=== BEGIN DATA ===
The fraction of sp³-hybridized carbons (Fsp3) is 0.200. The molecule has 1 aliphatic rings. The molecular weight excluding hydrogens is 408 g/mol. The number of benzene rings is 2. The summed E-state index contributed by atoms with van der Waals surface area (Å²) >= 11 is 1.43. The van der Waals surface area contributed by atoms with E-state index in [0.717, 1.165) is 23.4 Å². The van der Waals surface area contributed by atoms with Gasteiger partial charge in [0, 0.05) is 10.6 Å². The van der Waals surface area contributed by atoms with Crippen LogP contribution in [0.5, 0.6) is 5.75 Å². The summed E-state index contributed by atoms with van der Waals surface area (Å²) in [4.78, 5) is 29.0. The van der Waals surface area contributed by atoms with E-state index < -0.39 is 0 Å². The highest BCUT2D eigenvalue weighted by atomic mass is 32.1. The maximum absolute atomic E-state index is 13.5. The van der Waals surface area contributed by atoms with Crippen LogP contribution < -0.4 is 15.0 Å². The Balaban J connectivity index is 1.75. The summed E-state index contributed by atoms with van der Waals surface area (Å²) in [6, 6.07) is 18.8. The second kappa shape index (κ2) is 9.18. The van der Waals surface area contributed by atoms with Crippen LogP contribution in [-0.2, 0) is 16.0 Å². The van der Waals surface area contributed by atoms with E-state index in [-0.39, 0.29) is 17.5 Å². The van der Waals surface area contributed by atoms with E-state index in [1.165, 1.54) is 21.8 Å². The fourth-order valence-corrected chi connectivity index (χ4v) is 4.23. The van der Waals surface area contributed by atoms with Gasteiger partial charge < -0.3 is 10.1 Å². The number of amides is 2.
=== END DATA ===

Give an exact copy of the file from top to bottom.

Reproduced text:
The fraction of sp³-hybridized carbons (Fsp3) is 0.200. The molecule has 1 aliphatic rings. The molecular weight excluding hydrogens is 408 g/mol. The number of benzene rings is 2. The summed E-state index contributed by atoms with van der Waals surface area (Å²) >= 11 is 1.43. The van der Waals surface area contributed by atoms with E-state index in [0.717, 1.165) is 23.4 Å². The van der Waals surface area contributed by atoms with Gasteiger partial charge in [0, 0.05) is 10.6 Å². The van der Waals surface area contributed by atoms with Crippen LogP contribution in [0.5, 0.6) is 5.75 Å². The summed E-state index contributed by atoms with van der Waals surface area (Å²) in [4.78, 5) is 29.0. The van der Waals surface area contributed by atoms with E-state index < -0.39 is 0 Å². The highest BCUT2D eigenvalue weighted by atomic mass is 32.1. The maximum absolute atomic E-state index is 13.5. The van der Waals surface area contributed by atoms with Crippen LogP contribution < -0.4 is 15.0 Å². The Balaban J connectivity index is 1.75. The summed E-state index contributed by atoms with van der Waals surface area (Å²) in [6, 6.07) is 18.8. The second kappa shape index (κ2) is 9.18. The van der Waals surface area contributed by atoms with Crippen LogP contribution in [-0.2, 0) is 16.0 Å². The van der Waals surface area contributed by atoms with E-state index in [-0.39, 0.29) is 17.5 Å². The van der Waals surface area contributed by atoms with E-state index in [1.165, 1.54) is 21.8 Å². The fourth-order valence-corrected chi connectivity index (χ4v) is 4.23. The van der Waals surface area contributed by atoms with Gasteiger partial charge < -0.3 is 10.1 Å². The number of amides is 2.